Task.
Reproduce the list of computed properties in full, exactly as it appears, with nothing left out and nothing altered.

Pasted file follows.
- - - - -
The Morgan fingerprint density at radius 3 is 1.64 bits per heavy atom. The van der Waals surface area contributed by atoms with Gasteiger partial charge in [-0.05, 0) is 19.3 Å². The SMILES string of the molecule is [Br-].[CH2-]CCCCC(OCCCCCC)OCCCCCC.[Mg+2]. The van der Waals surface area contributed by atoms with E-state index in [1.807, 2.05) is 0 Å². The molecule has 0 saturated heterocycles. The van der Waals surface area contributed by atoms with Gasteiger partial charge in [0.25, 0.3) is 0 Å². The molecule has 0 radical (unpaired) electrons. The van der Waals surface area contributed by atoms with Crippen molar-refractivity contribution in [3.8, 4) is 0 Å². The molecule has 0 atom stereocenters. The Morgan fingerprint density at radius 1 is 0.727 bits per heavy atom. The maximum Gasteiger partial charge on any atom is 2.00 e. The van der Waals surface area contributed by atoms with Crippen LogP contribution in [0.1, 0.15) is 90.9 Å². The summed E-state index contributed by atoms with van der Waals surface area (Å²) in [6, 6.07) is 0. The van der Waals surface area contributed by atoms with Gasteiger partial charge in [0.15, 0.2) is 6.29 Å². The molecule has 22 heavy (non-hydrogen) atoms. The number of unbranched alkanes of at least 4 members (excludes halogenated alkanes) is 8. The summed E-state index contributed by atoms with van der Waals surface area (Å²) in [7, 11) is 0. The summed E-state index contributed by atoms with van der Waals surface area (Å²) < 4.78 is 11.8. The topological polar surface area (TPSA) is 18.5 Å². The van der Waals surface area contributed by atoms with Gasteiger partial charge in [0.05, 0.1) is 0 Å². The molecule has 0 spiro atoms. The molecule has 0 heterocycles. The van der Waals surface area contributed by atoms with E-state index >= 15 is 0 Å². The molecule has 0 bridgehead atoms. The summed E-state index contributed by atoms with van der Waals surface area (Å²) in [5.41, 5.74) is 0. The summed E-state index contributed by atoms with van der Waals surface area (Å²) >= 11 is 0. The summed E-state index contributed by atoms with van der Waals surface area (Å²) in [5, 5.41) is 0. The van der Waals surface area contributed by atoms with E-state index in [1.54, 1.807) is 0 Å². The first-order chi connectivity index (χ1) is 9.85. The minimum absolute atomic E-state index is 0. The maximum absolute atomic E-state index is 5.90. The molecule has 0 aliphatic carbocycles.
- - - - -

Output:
The Morgan fingerprint density at radius 3 is 1.64 bits per heavy atom. The van der Waals surface area contributed by atoms with Gasteiger partial charge in [-0.05, 0) is 19.3 Å². The SMILES string of the molecule is [Br-].[CH2-]CCCCC(OCCCCCC)OCCCCCC.[Mg+2]. The van der Waals surface area contributed by atoms with E-state index in [1.807, 2.05) is 0 Å². The molecule has 0 saturated heterocycles. The van der Waals surface area contributed by atoms with Gasteiger partial charge in [0.25, 0.3) is 0 Å². The molecule has 0 radical (unpaired) electrons. The van der Waals surface area contributed by atoms with Crippen molar-refractivity contribution in [3.8, 4) is 0 Å². The molecule has 0 atom stereocenters. The Morgan fingerprint density at radius 1 is 0.727 bits per heavy atom. The maximum Gasteiger partial charge on any atom is 2.00 e. The van der Waals surface area contributed by atoms with Crippen LogP contribution in [0.1, 0.15) is 90.9 Å². The summed E-state index contributed by atoms with van der Waals surface area (Å²) in [6, 6.07) is 0. The van der Waals surface area contributed by atoms with Gasteiger partial charge in [0.15, 0.2) is 6.29 Å². The molecule has 22 heavy (non-hydrogen) atoms. The number of unbranched alkanes of at least 4 members (excludes halogenated alkanes) is 8. The summed E-state index contributed by atoms with van der Waals surface area (Å²) in [7, 11) is 0. The summed E-state index contributed by atoms with van der Waals surface area (Å²) < 4.78 is 11.8. The topological polar surface area (TPSA) is 18.5 Å². The van der Waals surface area contributed by atoms with Gasteiger partial charge in [0.05, 0.1) is 0 Å². The molecule has 0 spiro atoms. The molecule has 0 heterocycles. The van der Waals surface area contributed by atoms with E-state index >= 15 is 0 Å². The molecule has 0 bridgehead atoms. The summed E-state index contributed by atoms with van der Waals surface area (Å²) in [5.41, 5.74) is 0. The summed E-state index contributed by atoms with van der Waals surface area (Å²) >= 11 is 0. The summed E-state index contributed by atoms with van der Waals surface area (Å²) in [5, 5.41) is 0. The van der Waals surface area contributed by atoms with E-state index in [1.54, 1.807) is 0 Å². The first-order chi connectivity index (χ1) is 9.85. The minimum absolute atomic E-state index is 0. The maximum absolute atomic E-state index is 5.90. The molecule has 0 aliphatic carbocycles.